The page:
David Zurawik

Candidates' lack of transparency part of a trend that's bad for democracy

A 70-year-old reality TV star running for president shared a sketchy two-page health summary with a doctor-host on a syndicated daytime show and had the gall to boast of his transparency compared to that of his opponent.

His 68-year-old opponent, meanwhile, kept a diagnosis of pneumonia secret until a citizen videographer captured her stumbling into a van and the video went viral. She then defended her lack of disclosure by saying she didn't think the fact that she had pneumonia was a big deal. Reacting to the avalanche of coverage about her health that followed, she subsequently released an equally sketchy two-page letter from her physician saying she is "fit to serve" as president.


By comparison, in 2008, John McCain, the then-71-year-old Republican presidential candidate, released 1,173 pages of his medical records to a group of 20 reporters from major news outlets for review.

Do the math and weep.


Less than two months out from one of the most important presidential elections in a generation, it is long past time to ask how we got to this sorry state of political and media affairs. On Wednesday, most of the nation's political press corps was kept on hold for 24 hours, waiting for an episode of "The Dr. Oz Show" to air so that they could more fully report the two pages of medical information Donald Trump deigned to share during a taping of the TV doctor's show.

The missing medical data of the baby boomer candidates is only the latest symptom of a serious disease that has been eating away at our democracy in recent years: the incredible shrinking access by the media to the kinds of information citizens need most in making decisions about their lives. You might like to see the press ridiculed by Trump or kept at arm's length by Hillary Clinton, but all of us lose when we are forced to vote with as little information as we have about these two elderly candidates.

The problem extends far beyond presidential politics. Some days it feels as if everyone in power got a memo saying, "Give the public nothing. Keep everything secret. Make them file Freedom of Information Act requests for every crumb of data, and then drag your heels forever in complying. And if any of the information under the FOIA would make us look bad, simply don't share it. Let them take us to court."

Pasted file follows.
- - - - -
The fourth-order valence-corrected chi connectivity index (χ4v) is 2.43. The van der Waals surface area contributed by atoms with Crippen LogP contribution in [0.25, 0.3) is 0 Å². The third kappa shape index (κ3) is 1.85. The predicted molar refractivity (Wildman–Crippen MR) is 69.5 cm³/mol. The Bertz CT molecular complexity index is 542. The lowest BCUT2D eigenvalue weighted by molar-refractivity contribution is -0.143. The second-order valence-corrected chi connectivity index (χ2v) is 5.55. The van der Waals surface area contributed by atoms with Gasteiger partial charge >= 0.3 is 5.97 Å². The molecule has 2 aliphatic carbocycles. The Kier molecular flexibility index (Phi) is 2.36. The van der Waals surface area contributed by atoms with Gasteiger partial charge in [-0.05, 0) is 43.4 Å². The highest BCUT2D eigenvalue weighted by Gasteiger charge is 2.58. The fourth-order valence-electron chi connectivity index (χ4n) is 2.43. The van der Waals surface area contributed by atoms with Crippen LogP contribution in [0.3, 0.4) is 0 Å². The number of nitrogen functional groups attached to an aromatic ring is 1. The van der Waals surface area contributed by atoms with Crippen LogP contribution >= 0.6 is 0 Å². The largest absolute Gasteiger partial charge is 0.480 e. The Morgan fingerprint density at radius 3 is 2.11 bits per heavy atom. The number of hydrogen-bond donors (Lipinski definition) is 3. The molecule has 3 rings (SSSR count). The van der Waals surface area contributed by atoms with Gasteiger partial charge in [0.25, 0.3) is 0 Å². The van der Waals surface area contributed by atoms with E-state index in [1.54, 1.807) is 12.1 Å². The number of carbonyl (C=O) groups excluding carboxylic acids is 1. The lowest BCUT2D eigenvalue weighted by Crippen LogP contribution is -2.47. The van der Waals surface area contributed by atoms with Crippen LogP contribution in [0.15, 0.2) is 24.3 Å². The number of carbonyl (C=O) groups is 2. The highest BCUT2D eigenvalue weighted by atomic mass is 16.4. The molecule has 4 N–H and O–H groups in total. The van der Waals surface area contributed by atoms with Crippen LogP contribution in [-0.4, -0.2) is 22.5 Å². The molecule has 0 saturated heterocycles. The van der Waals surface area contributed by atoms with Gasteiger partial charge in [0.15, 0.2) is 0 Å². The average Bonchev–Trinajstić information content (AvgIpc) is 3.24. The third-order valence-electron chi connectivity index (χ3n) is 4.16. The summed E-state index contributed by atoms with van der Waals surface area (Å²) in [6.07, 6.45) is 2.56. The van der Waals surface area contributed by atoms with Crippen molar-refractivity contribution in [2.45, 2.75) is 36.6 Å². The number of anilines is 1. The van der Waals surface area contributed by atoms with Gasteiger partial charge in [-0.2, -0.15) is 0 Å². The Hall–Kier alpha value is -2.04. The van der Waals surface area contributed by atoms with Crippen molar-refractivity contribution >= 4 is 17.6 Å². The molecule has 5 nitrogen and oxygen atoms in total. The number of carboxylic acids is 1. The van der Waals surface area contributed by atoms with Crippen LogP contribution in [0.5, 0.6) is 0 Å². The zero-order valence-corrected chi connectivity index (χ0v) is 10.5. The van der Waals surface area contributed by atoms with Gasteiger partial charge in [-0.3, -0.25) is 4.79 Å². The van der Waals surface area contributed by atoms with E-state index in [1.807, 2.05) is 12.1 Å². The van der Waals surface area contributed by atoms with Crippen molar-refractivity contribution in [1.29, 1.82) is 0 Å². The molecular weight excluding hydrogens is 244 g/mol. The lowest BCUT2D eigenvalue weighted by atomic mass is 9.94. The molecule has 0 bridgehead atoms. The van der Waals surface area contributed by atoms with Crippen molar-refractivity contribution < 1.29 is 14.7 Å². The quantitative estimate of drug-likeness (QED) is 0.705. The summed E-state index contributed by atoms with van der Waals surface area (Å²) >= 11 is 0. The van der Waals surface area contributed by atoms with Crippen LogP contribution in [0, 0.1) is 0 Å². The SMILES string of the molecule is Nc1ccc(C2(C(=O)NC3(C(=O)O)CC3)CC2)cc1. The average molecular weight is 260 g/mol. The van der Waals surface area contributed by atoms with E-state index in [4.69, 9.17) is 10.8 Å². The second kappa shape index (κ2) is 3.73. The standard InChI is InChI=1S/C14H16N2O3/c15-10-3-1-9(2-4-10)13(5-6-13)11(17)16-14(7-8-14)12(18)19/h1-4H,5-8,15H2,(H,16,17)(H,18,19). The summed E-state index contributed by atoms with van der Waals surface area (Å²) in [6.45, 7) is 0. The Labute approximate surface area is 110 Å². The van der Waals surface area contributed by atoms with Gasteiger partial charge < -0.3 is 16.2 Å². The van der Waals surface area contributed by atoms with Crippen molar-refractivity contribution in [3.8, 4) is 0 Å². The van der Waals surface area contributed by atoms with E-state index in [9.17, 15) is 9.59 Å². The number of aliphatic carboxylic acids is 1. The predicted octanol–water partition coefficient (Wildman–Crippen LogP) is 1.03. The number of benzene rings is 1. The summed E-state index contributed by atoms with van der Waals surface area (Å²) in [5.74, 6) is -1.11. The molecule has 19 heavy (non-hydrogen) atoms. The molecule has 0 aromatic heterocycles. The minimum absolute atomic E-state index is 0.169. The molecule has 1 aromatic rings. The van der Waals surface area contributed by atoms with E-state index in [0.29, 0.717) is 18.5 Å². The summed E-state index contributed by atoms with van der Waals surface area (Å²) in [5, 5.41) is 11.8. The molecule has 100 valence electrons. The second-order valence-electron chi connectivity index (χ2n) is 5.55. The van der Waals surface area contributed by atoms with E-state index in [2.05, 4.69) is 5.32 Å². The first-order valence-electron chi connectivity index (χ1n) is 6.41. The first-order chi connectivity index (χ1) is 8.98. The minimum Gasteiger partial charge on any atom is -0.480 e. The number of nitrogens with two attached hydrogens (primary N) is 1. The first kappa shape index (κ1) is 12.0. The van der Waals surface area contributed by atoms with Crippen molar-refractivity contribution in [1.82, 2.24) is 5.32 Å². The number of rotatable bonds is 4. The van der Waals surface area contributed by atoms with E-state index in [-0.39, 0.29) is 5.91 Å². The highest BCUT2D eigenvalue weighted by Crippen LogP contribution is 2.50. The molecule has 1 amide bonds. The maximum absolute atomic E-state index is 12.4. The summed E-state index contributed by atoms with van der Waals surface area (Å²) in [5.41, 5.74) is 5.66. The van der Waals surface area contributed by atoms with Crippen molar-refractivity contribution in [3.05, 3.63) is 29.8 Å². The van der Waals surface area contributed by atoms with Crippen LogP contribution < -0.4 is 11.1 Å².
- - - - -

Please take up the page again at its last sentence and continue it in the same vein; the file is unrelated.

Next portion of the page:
In 2013, the Associated Press wanted to look at Clinton's calendar and schedules during her tenure as secretary of state.

That might seem like a reasonable enough request: citizens getting a chance to see how a presidential candidate scheduled her time and who got access to her while she held high national office.

But the State Department "would not acknowledge even that it had the material," according to an AP account written in June of its efforts to gain access.

The news agency finally sued the State Department in March 2015 after what it described as "nearly two years of delay."

The department agreed in a court filing in August 2015 to turn over Clinton's calendar, and finally provided some of the documents in November.


Sadly, nondisclosure has come to be the rule rather than the exception in public life.

Here in Baltimore, the school board hired a new superintendent in secret this year and acted as if it were doing a good thing.

"When it comes to their secret search for a new city schools CEO, the school board wasn't even transparent in explaining its lack of transparency," a Baltimore Sun editorial said. "That's the unsettling conclusion to be drawn from school board Chairman Marnell Cooper's shifting story about how the board managed to hire a search firm without leaving a trace in public records."

But the school board is the junior varsity squad when it comes to secrecy compared to the Baltimore Police Department. Commissioner Kevin Davis, who has repeatedly vowed to be more transparent, was anything but in the secret deal he cut to get a spy plane flying over the city that even the mayor and governor didn't know about initially.